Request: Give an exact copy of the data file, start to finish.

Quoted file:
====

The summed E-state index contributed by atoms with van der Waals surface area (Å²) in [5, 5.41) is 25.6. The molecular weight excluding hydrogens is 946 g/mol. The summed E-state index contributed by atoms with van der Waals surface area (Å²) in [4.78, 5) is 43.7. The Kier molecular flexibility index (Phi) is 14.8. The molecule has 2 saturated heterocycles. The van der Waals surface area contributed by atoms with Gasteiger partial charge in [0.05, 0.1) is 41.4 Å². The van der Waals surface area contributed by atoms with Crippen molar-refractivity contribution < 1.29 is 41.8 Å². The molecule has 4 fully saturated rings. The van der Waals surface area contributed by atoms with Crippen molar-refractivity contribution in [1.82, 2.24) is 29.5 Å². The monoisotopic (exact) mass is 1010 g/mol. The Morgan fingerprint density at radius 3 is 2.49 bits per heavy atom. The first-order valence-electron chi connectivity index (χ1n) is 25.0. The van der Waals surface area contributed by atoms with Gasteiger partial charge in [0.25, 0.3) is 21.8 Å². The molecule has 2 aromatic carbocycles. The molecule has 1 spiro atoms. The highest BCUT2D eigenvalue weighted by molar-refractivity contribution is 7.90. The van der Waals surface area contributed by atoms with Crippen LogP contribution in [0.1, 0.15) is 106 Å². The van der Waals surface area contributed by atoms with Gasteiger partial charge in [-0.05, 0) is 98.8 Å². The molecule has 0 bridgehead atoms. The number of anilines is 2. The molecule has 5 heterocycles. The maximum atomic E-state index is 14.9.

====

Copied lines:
The summed E-state index contributed by atoms with van der Waals surface area (Å²) in [5, 5.41) is 25.6. The molecular weight excluding hydrogens is 946 g/mol. The summed E-state index contributed by atoms with van der Waals surface area (Å²) in [4.78, 5) is 43.7. The Kier molecular flexibility index (Phi) is 14.8. The molecule has 2 saturated heterocycles. The van der Waals surface area contributed by atoms with Gasteiger partial charge in [0.05, 0.1) is 41.4 Å². The van der Waals surface area contributed by atoms with Crippen molar-refractivity contribution < 1.29 is 41.8 Å². The molecule has 4 fully saturated rings. The van der Waals surface area contributed by atoms with Crippen molar-refractivity contribution in [1.82, 2.24) is 29.5 Å². The monoisotopic (exact) mass is 1010 g/mol. The Morgan fingerprint density at radius 3 is 2.49 bits per heavy atom. The first-order valence-electron chi connectivity index (χ1n) is 25.0. The van der Waals surface area contributed by atoms with Gasteiger partial charge in [0.25, 0.3) is 21.8 Å². The molecule has 2 aromatic carbocycles. The molecule has 1 spiro atoms. The highest BCUT2D eigenvalue weighted by molar-refractivity contribution is 7.90. The van der Waals surface area contributed by atoms with Crippen LogP contribution in [0.1, 0.15) is 106 Å². The van der Waals surface area contributed by atoms with Gasteiger partial charge in [-0.05, 0) is 98.8 Å². The molecule has 0 bridgehead atoms. The number of anilines is 2. The molecule has 5 heterocycles. The maximum atomic E-state index is 14.9.